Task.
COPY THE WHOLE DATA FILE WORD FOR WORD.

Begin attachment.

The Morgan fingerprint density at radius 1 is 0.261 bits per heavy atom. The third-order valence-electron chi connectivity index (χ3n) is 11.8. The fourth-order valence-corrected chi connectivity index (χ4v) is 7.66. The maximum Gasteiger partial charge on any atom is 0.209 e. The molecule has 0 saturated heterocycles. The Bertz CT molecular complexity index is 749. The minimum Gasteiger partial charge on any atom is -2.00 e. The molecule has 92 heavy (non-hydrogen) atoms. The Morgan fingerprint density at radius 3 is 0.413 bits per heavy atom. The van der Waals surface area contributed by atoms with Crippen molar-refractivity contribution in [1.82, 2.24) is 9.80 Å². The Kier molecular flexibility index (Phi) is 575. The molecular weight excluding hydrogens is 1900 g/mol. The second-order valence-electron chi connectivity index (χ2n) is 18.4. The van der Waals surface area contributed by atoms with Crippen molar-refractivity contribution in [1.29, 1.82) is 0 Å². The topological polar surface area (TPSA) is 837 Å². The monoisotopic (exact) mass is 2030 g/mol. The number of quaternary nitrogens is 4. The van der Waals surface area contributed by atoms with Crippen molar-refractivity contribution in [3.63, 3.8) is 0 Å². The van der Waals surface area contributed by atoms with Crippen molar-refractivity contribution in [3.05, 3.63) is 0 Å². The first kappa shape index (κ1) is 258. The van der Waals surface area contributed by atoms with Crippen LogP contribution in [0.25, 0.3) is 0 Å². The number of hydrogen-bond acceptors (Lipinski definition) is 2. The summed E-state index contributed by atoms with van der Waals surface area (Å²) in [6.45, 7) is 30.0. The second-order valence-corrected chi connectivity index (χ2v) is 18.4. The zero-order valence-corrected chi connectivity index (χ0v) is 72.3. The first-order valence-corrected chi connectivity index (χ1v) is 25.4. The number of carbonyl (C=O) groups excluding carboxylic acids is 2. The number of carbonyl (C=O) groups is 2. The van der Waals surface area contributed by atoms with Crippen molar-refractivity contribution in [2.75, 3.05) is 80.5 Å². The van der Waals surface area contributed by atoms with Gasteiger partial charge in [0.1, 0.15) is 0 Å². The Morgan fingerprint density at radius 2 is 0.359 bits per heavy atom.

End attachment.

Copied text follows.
The Morgan fingerprint density at radius 1 is 0.261 bits per heavy atom. The third-order valence-electron chi connectivity index (χ3n) is 11.8. The fourth-order valence-corrected chi connectivity index (χ4v) is 7.66. The maximum Gasteiger partial charge on any atom is 0.209 e. The molecule has 0 saturated heterocycles. The Bertz CT molecular complexity index is 749. The minimum Gasteiger partial charge on any atom is -2.00 e. The molecule has 92 heavy (non-hydrogen) atoms. The Morgan fingerprint density at radius 3 is 0.413 bits per heavy atom. The van der Waals surface area contributed by atoms with Crippen molar-refractivity contribution in [1.82, 2.24) is 9.80 Å². The Kier molecular flexibility index (Phi) is 575. The molecular weight excluding hydrogens is 1900 g/mol. The second-order valence-electron chi connectivity index (χ2n) is 18.4. The van der Waals surface area contributed by atoms with Crippen molar-refractivity contribution in [1.29, 1.82) is 0 Å². The topological polar surface area (TPSA) is 837 Å². The monoisotopic (exact) mass is 2030 g/mol. The number of quaternary nitrogens is 4. The van der Waals surface area contributed by atoms with Crippen molar-refractivity contribution in [3.63, 3.8) is 0 Å². The van der Waals surface area contributed by atoms with Crippen molar-refractivity contribution in [3.05, 3.63) is 0 Å². The first kappa shape index (κ1) is 258. The van der Waals surface area contributed by atoms with Crippen LogP contribution in [0.25, 0.3) is 0 Å². The number of hydrogen-bond acceptors (Lipinski definition) is 2. The summed E-state index contributed by atoms with van der Waals surface area (Å²) in [6.45, 7) is 30.0. The second-order valence-corrected chi connectivity index (χ2v) is 18.4. The zero-order valence-corrected chi connectivity index (χ0v) is 72.3. The first-order valence-corrected chi connectivity index (χ1v) is 25.4. The number of carbonyl (C=O) groups excluding carboxylic acids is 2. The number of carbonyl (C=O) groups is 2. The van der Waals surface area contributed by atoms with Crippen molar-refractivity contribution in [2.75, 3.05) is 80.5 Å². The van der Waals surface area contributed by atoms with Gasteiger partial charge in [0.1, 0.15) is 0 Å². The Morgan fingerprint density at radius 2 is 0.359 bits per heavy atom.